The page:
Drawing by Iorsh
The decision to pull Russian forces out of Syria has not only surprised the West but has engendered a significant number of conspiracy theories about the reasons behind it.
However, there was really nothing to be surprised about. Russian President Vladimir Putin goes to the end only when it concerns Russia's security or his plausibility as a leader. If such critical interests are not at stake, the Russian president rather easily "leaves the process."
Moreover, he always "strikes first," something he has admitted on several occasions, but he always "leaves the battle first" also, if it can be done elegantly and without loses. This is the fundamental principle of the Russian "political judo” that has been practiced for many years now.
In a certain way the West, evaluating the consequences of Russia's operation in Syria, has fallen into its own trap of distrust of Moscow.
From the very beginning the Kremlin had emphasized the limited nature of the Russian air force mission and the unwillingness to get involved in a ground operation.
But the West continued to suspect Moscow of having some kind of hidden agenda.
Moscow had said that the operation would continue as long as the Syrian army was fighting the terrorists. However, when Syrian leader Bashar al-Assad's army began pretending to be besieging Palmyra but in reality concentrating its forces in the areas around Aleppo, Russia decided to end the operation.
Moscow clearly demonstrated to Assad that it supports his fight against ISIS and other terrorist organizations but not his attempts to use Russian military potential to solve the problems of his political survival.
Of course, Moscow's decision to wrap up the operation has a "false bottom." But this is also, as strange as this sounds, rather "transparent."
In part, the Kremlin's decision is related to the growth of Russian-Iranian disagreements on a wide range of issues, including cooperation in the oil sector. But Moscow never hid the fact that it wants to act in Syria as a component of a large anti-terrorist coalition and considers it a part of a "big picture."
The moment Iran stopped being as cooperative as before and revealed its unwillingness to actively work in Syria (the departure of Hezbollah units from Syria began before Putin announced his decision), one of the most important conditions for Russia continuing its operations simply disappeared. Instead there appeared risks that the Kremlin justly preferred to remove at their earliest stage of development.
Obviously the current Iranian administration is determined to use the lifting of the sanctions to the maximum, demonstrating the country's capability to be a regional leader.
What is more obvious is Moscow's determination to shatter German Chancellor Angela Merkel and Turkish President Recep Tayyip Erdogan's propaganda tying Europe's migration problem to Russia's actions in Syria.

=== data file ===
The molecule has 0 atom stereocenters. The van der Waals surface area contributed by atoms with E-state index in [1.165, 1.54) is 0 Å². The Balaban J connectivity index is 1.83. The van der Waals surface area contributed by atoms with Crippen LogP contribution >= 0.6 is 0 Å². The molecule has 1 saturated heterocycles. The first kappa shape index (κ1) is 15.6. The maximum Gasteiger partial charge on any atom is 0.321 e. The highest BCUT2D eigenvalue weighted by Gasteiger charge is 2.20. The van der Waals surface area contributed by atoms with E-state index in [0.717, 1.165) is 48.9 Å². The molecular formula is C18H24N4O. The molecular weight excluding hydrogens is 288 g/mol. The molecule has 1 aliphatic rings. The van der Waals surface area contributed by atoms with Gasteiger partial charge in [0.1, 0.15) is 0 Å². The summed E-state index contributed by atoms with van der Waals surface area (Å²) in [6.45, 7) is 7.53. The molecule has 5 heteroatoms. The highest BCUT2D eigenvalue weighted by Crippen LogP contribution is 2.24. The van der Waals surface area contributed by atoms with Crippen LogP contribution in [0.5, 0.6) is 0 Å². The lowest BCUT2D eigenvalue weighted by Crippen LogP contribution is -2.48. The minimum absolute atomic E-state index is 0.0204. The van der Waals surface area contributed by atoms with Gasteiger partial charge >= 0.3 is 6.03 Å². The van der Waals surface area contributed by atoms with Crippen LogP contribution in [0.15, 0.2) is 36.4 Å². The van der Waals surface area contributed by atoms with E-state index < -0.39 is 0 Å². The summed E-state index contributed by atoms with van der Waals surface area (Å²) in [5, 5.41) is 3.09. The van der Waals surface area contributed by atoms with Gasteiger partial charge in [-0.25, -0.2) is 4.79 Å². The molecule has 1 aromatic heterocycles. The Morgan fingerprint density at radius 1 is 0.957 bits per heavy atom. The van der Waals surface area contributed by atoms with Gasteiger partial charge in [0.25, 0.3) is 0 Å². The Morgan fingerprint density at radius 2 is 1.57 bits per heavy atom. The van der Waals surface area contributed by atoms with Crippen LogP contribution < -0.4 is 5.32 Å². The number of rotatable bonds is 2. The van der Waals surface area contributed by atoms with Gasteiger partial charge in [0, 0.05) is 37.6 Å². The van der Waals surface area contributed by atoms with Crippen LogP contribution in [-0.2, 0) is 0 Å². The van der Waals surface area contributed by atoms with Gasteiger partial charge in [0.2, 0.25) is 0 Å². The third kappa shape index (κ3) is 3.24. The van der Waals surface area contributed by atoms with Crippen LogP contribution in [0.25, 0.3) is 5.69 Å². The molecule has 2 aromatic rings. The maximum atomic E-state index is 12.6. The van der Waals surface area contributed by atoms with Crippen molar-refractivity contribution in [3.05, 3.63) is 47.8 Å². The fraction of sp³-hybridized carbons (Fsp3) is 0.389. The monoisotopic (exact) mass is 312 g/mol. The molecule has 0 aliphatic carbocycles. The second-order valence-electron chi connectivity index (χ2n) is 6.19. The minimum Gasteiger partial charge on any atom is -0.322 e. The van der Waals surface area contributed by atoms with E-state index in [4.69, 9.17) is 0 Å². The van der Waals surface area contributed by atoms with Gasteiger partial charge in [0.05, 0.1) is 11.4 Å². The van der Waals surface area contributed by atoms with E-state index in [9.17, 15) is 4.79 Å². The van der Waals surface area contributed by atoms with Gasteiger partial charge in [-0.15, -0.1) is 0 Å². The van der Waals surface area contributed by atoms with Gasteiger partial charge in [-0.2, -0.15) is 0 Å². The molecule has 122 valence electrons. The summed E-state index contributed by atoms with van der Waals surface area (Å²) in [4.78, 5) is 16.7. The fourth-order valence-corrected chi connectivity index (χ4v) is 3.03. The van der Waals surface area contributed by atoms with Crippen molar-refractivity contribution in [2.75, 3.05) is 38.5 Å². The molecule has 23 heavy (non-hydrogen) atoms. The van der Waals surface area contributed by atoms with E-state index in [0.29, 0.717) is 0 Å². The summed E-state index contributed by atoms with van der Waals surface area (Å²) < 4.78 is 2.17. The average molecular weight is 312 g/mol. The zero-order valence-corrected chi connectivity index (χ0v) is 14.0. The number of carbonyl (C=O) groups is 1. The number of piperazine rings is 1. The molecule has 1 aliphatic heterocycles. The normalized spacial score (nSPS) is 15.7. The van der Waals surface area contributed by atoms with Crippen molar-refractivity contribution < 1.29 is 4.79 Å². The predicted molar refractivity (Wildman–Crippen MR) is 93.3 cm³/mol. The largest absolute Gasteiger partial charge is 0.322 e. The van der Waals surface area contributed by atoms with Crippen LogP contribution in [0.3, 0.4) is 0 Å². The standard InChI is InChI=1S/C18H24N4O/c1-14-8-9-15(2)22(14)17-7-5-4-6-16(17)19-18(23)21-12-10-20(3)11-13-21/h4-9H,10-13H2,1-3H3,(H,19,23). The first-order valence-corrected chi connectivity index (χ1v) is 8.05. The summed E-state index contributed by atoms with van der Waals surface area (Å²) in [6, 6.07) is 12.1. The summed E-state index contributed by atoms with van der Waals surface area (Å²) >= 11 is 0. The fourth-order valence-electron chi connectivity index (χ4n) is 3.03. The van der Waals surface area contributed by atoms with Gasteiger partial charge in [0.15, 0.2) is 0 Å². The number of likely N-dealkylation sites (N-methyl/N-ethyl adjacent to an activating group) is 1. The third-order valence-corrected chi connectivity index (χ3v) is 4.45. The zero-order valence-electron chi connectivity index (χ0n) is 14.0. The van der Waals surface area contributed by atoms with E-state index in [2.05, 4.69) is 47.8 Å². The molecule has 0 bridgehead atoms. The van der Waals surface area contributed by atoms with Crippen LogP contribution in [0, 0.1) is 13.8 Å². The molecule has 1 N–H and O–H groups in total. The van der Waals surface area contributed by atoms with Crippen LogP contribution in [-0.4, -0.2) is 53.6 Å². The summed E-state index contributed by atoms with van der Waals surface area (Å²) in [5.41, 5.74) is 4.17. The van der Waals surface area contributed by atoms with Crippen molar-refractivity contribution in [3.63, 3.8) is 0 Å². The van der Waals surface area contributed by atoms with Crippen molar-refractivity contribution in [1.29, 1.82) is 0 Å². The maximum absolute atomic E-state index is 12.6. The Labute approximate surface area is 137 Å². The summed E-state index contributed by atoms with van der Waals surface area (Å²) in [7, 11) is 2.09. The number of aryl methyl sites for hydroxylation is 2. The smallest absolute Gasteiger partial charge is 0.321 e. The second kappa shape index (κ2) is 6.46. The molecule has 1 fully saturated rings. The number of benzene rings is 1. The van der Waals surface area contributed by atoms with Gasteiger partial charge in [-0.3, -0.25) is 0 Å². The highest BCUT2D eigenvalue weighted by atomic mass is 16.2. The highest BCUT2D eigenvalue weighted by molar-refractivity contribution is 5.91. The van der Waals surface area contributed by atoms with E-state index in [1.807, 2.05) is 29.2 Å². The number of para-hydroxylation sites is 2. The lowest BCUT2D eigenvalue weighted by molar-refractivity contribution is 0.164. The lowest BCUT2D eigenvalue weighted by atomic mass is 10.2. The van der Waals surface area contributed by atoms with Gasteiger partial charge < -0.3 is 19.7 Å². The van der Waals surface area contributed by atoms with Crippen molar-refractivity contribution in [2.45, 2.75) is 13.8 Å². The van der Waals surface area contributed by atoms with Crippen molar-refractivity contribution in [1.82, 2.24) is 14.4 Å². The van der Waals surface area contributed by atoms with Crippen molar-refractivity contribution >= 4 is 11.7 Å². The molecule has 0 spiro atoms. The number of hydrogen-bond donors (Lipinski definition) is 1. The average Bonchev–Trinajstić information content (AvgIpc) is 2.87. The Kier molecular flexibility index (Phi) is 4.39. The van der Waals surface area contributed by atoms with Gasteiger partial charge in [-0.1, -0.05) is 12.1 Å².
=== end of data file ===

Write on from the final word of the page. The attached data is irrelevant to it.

The Kremlin's maneuver has rendered ineffectual this propaganda campaign, a campaign that indeed irritated Vladimir Putin, especially since the flow of refugees is unlikely to recede. Considering the two-year political confrontation with Europe and the continuous renewal of the sanctions against Russia, the determination to use the European politicians' miscalculations is completely logical.
The limited pragmatism and a certain cynicism in contemporary Russian politics are directly contrary to the West's ideological and propagandistic messianism. And in its limited pragmatism today's Kremlin, as strange as it seems, is frank and limitedly open to interaction.
We should also not lose sight of the following: The Kremlin has usually been extremely sensitive to the fluctuations of public opinion, all the more in periods of economic difficulties that are also related to its foreign policy. Even though the operation in Syria had the support of Russian public opinion, which viewed it as yet another expression of the new foreign policy status, the possibility of a direct military clash in Syria with Turkey, and consequently, the U.S., raised a logical concern both among the expert community and the relatively broad layers of public opinion.
It can be argued how realistic it was and how far Erdogan would have gone in his determination to preserve the "geopolitical" conquests he had made in the last years. But in Russia's public opinion such a possibility was considered entirely real. This showed the Kremlin the limits of a permissible escalation. Since the operation's military aims and the political objective to re-establish relations with Washington were already decided and announced, the Kremlin as usual did not want to take risks and create an unnecessary political tension in public opinion.
Now, after Russia's departure from the field of realpolitik in Syria, the West, and first and foremost the U.S., is faced with new challenges: will Washington be able to independently manage the built-up situation and demonstrate decisiveness in practical politics?
The U.S. has been left alone with the region's political and military problems, and not only with Assad, but also with Erdogan, who is becoming more and more uncontrollable, with the Islamists, who have preserved their military and political potential, and with the Saudis, who are getting more and more involved in the internal crisis.
Putin will be available to give Obama a hand if he needs it.
The opinion of the writer may not necessarily reflect the position of RBTH or its staff.
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